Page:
Bulworth did not finish off Warren Beatty’s career. That honor belonged to Town and Country. But Bulworth, the story of a corrupt Democrat who rejects his moderate views and turns to radical leftism, eventually proposing his own BulworthCare, did finish off Beatty as a director.
The director of Reds never made another movie after that. And hardly anyone watched Bulworth. The movie was a commercial failure, but the one man who remembered the story of an aging white Democratic senator who gets in touch with his inner young black rapper is Barack Obama.
We learn from a sonorous New York Times puff piece that Obama “In private, he has talked longingly of “going Bulworth”. Obama going Bullworth, aside from the bad rapping, would probably be the best thing that could happen to the country, but considering that Obama did openly talk about wealth redistribution, destroying the coal industry and asserting “You did not build that”, it’s not clear that anyone would even be paying attention.
At the White House Correspondents Association dinner last month, he bristled at the idea that he should pattern himself after Michael Douglas’s assertive character in “The American President.”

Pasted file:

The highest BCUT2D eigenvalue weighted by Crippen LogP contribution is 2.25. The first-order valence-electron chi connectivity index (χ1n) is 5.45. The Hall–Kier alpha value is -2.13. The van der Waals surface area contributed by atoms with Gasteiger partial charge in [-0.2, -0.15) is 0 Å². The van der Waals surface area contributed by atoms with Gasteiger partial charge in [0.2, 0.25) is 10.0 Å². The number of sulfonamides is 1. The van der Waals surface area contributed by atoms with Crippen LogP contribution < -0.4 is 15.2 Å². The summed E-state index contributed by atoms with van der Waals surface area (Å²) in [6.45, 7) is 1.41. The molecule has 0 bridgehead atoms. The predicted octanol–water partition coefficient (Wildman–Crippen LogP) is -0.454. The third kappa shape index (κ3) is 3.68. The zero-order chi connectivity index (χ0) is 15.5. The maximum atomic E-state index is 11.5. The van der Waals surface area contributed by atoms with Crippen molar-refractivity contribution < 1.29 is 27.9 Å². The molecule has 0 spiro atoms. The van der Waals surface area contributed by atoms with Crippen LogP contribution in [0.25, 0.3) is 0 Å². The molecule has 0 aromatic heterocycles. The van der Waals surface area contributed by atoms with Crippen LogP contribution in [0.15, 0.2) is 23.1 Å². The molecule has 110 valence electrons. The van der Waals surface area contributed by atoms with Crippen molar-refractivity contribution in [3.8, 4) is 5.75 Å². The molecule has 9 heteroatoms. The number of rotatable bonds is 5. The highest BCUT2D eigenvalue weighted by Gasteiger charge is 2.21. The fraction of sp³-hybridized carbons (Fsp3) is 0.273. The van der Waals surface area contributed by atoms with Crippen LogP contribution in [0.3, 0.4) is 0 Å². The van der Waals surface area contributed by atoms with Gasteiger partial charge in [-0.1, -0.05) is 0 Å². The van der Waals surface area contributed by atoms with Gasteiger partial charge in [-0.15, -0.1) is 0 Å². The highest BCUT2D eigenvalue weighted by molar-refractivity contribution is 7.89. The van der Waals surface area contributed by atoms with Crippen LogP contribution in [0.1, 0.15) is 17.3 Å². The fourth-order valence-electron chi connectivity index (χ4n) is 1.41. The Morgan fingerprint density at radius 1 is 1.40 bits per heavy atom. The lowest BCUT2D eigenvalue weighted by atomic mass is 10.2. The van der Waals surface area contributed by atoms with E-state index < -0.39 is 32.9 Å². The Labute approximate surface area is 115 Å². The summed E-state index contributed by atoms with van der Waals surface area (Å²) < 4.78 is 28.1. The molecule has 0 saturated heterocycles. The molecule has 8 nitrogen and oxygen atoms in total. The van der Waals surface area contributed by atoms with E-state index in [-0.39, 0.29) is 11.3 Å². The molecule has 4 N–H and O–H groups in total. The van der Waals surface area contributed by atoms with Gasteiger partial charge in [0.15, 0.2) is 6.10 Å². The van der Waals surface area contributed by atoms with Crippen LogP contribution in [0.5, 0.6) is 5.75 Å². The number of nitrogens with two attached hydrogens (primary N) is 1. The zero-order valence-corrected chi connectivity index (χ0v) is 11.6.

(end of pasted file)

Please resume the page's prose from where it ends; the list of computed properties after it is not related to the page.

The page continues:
Turning to Mr. Douglas, who was in the audience, he jokingly asked what his secret was. “Could it be that you were an actor in an Aaron Sorkin liberal fantasy?” Mr. Obama asked. He added later, “I get frustrated sometimes.”
Bulworth was another Aaron Sorkin liberal fantasy, though Sorkin was uncredited for his work on Bulworth, made right after The American President.
Both movies were tellingly made during the Clinton era. If the 1995 American President was somewhat optimistic about Clinton’s chances, Bulworth was more pessimistic. It wanted Clinton to find his inner black rapper. Obama was supposed to be that inner black radical hiding inside every white liberal.
But he can never be radical enough for his supporters.
In confessing his dreams of “going Bulworth,” Obama confirmed that what he thinks and what he says out loud are two different things. He let slip the mask of a center-left moderate — a “pragmatist” who only cares about “what works.”
With nothing left to lose, Bulworth speaks his mind and becomes a sensation and unexpected contender for the presidency by giving far-left campaign speeches in rap form. In the movie’s centerpiece moment, Bulworth does a rap about health care and cries, “Socialism!” to a stunned crowd. (The lyrics run, “Yeah, yeah / You can call it single-payer or Canadian way / Only socialized medicine will ever save the day! Come on now, lemme hear that dirty word: Socialism!”)
This is President Obama’s id, the little man he wishes he could let out to party.
Apparently Obama has been taking advice from Sean Penn. “I would love to see Barack Obama be Bulworth,”Sean Penn, said on Piers Morgan Tonight in Oct. 2011.